I have lots more “lessons” in the hopper, and I’ll start posting more frequently when I get time, but here’s a comic I ran into today that particularly struck my funny bone. I think I mentioned David Malki and this strip in the past, maybe more than once. I recommend it. The link below goes to his site.
We have seen The Linguistics Major before.
Ahem. Not that a linguistics major is completely useless. My wedding ring is inscribed with a quote (in Greek, of course) from the Septuagint. Oh—in case you don’t know, Uralic and Altaic are two very old Indo-European languages. And I’ve been meaning to point out what “decimate” really means; well, what it used to mean. I think the meaning of that word is a battle we purists have lost.
Subscribe to this blog's RSS feed
Normally I find comic artists pretty careful about their use of English, but the other day I ran into one that contains a doozie. And Ed Allison has a generally pretty funny strip. For this one, though, I’d have to slap his hand.
He even put his mistake in bold. The rule is that when you are counting something, especially if you have a plural involved, you use Fewer! FEWER! Use “less” when you measure an amount, I have less egg on my face than he does.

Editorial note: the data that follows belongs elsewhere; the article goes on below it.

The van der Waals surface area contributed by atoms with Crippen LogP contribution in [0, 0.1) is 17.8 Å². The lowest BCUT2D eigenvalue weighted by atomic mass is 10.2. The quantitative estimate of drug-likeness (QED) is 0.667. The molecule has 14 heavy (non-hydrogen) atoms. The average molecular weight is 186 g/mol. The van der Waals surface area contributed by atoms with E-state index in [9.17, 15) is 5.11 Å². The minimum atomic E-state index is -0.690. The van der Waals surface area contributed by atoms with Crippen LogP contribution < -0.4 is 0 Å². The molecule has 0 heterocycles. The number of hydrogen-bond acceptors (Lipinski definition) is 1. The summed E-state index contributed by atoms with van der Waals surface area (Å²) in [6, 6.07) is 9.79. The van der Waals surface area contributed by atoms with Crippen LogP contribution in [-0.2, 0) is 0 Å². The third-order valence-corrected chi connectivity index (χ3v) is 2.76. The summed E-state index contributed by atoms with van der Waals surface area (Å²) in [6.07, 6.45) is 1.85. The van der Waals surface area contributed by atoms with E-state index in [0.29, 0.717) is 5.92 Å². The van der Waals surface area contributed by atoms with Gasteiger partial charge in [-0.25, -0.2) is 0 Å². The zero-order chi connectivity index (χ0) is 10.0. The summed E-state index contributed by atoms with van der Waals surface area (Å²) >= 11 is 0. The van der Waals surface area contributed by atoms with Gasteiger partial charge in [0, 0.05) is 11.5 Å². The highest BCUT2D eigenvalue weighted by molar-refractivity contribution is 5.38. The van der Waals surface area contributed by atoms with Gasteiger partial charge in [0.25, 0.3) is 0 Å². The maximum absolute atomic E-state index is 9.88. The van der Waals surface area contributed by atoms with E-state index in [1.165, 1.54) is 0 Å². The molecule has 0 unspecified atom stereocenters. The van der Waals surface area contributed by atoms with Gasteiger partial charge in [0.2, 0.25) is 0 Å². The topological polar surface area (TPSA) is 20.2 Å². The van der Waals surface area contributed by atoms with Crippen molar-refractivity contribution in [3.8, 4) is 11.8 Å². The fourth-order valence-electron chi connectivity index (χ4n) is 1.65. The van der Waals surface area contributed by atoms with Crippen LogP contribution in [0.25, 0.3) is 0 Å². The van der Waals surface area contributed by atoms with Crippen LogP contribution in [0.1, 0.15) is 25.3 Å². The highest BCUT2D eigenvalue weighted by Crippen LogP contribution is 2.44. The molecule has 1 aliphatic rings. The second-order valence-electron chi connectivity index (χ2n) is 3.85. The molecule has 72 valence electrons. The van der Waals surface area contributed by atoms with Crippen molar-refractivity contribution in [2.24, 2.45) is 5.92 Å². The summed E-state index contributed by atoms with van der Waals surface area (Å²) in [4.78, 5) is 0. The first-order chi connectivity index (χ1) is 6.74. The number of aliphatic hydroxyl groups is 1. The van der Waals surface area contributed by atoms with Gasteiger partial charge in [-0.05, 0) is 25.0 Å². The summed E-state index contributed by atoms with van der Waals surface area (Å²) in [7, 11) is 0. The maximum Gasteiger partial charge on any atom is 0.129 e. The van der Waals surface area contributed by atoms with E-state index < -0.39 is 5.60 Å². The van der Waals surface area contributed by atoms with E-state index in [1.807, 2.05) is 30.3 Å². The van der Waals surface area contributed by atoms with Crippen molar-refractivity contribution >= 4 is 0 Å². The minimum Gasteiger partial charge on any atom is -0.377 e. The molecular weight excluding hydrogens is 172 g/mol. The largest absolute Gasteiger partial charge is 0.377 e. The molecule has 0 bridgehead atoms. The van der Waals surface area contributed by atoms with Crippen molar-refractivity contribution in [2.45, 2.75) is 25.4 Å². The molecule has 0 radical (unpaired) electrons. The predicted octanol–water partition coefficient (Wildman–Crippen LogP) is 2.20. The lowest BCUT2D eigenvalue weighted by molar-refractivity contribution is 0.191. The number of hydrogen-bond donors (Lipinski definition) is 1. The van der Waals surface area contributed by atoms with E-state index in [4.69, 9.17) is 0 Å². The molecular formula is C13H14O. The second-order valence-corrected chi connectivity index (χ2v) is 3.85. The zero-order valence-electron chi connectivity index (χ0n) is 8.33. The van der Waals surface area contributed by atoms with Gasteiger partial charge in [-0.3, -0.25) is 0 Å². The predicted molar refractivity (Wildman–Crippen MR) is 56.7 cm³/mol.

But hey, it’s a comic, and it’s funny.
For post 100, I copied a passage of some really fine writing from a comic strip named Pibgorn by Brooke McEldowney. This is post 200, and I’ll descend to the other end of the continuum, pirate talk. Two days ago (Sept 19) was Talk Like a Pirate day, but I already had a post in the hopper for then, and besides, this is post 200.
First, then, a bit of linguistics. (We gotta be scholarly, y’know.) The traditional accent we all associate with the romance of 18th century pirates is roughly the brogue from Cornwall, or the southwest of England. I think this was most strongly promulgated by Disney’s version of Treasure Island several decades ago, but it might have appeared in some earlier movies, too. Be that as it may, to my mind the epitome of pirate talk is the strong “arr” sound and “be” and “me” instead of “is” and “my” as spoken by Long John Silver in the Disney movie. I read the book , by the way, and there’s quite a bit more adventure in the book than in the movie. But I digress.
Here’s a quote from a review (which gets the name of the day wrong):
He was deeply alcoholic and delivered a performance of such swivel-eyed, bizarrely-accented, scenery-chewing lunacy that he not only stole the entire film but also created a character that almost immediately defined the physical, sartorial and verbal attributes of a pirate.
Second, real pirates, especially modern ones, are bad people as far as we law-abiding folks go. Yes, the older version in the sailing ships had a decent civil structure on their ships, more egalitarian than most people realize, but they nonetheless did not conform to most of our cultural norms (read They were pretty bloodthirsty.). And there was a class of semi-legal pirate types called privateers, who had loyalty to a particular country and tended to concentrate on raiding their country’s enemies’ ships. Talk Like a Pirate day is all in fun, and has no more actual connection to real pirates than having kids go trick-or-treating on Halloween has to do with Satanism and real demons.